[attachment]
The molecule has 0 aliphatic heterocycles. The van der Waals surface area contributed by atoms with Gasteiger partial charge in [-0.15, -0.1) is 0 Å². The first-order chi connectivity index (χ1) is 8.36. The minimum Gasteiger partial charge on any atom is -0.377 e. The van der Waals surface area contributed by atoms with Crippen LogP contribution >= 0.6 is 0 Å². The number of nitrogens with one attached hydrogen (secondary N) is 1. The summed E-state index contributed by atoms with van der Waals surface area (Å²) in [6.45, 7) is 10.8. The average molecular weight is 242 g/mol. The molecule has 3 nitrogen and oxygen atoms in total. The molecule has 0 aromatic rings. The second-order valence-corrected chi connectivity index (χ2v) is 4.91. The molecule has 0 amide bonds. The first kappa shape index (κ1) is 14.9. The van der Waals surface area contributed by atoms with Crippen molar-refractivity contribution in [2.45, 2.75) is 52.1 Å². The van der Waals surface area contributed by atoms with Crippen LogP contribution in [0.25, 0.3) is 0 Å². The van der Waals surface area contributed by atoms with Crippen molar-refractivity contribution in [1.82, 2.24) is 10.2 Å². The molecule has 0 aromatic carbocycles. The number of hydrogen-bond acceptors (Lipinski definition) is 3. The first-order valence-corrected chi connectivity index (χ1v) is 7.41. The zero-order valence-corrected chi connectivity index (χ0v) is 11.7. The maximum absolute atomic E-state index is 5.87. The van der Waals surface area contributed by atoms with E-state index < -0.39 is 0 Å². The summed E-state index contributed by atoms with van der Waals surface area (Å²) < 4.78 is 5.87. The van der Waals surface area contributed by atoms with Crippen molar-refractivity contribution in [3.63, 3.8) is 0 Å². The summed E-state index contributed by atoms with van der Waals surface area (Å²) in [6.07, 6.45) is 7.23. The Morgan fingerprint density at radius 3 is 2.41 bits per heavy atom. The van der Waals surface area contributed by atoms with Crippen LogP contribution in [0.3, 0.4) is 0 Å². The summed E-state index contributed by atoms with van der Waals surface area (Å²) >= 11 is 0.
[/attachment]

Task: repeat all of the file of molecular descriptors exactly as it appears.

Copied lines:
The molecule has 0 aliphatic heterocycles. The van der Waals surface area contributed by atoms with Gasteiger partial charge in [-0.15, -0.1) is 0 Å². The first-order chi connectivity index (χ1) is 8.36. The minimum Gasteiger partial charge on any atom is -0.377 e. The van der Waals surface area contributed by atoms with Crippen LogP contribution >= 0.6 is 0 Å². The number of nitrogens with one attached hydrogen (secondary N) is 1. The summed E-state index contributed by atoms with van der Waals surface area (Å²) in [6.45, 7) is 10.8. The average molecular weight is 242 g/mol. The molecule has 3 nitrogen and oxygen atoms in total. The molecule has 0 aromatic rings. The second-order valence-corrected chi connectivity index (χ2v) is 4.91. The molecule has 0 amide bonds. The first kappa shape index (κ1) is 14.9. The van der Waals surface area contributed by atoms with Crippen molar-refractivity contribution in [2.45, 2.75) is 52.1 Å². The van der Waals surface area contributed by atoms with Crippen LogP contribution in [0.25, 0.3) is 0 Å². The van der Waals surface area contributed by atoms with Crippen molar-refractivity contribution in [1.82, 2.24) is 10.2 Å². The molecule has 0 aromatic carbocycles. The number of hydrogen-bond acceptors (Lipinski definition) is 3. The first-order valence-corrected chi connectivity index (χ1v) is 7.41. The zero-order valence-corrected chi connectivity index (χ0v) is 11.7. The maximum absolute atomic E-state index is 5.87. The van der Waals surface area contributed by atoms with E-state index < -0.39 is 0 Å². The summed E-state index contributed by atoms with van der Waals surface area (Å²) < 4.78 is 5.87. The van der Waals surface area contributed by atoms with Crippen molar-refractivity contribution in [3.63, 3.8) is 0 Å². The summed E-state index contributed by atoms with van der Waals surface area (Å²) in [6.07, 6.45) is 7.23. The Morgan fingerprint density at radius 3 is 2.41 bits per heavy atom. The van der Waals surface area contributed by atoms with Crippen LogP contribution in [0.3, 0.4) is 0 Å². The summed E-state index contributed by atoms with van der Waals surface area (Å²) >= 11 is 0.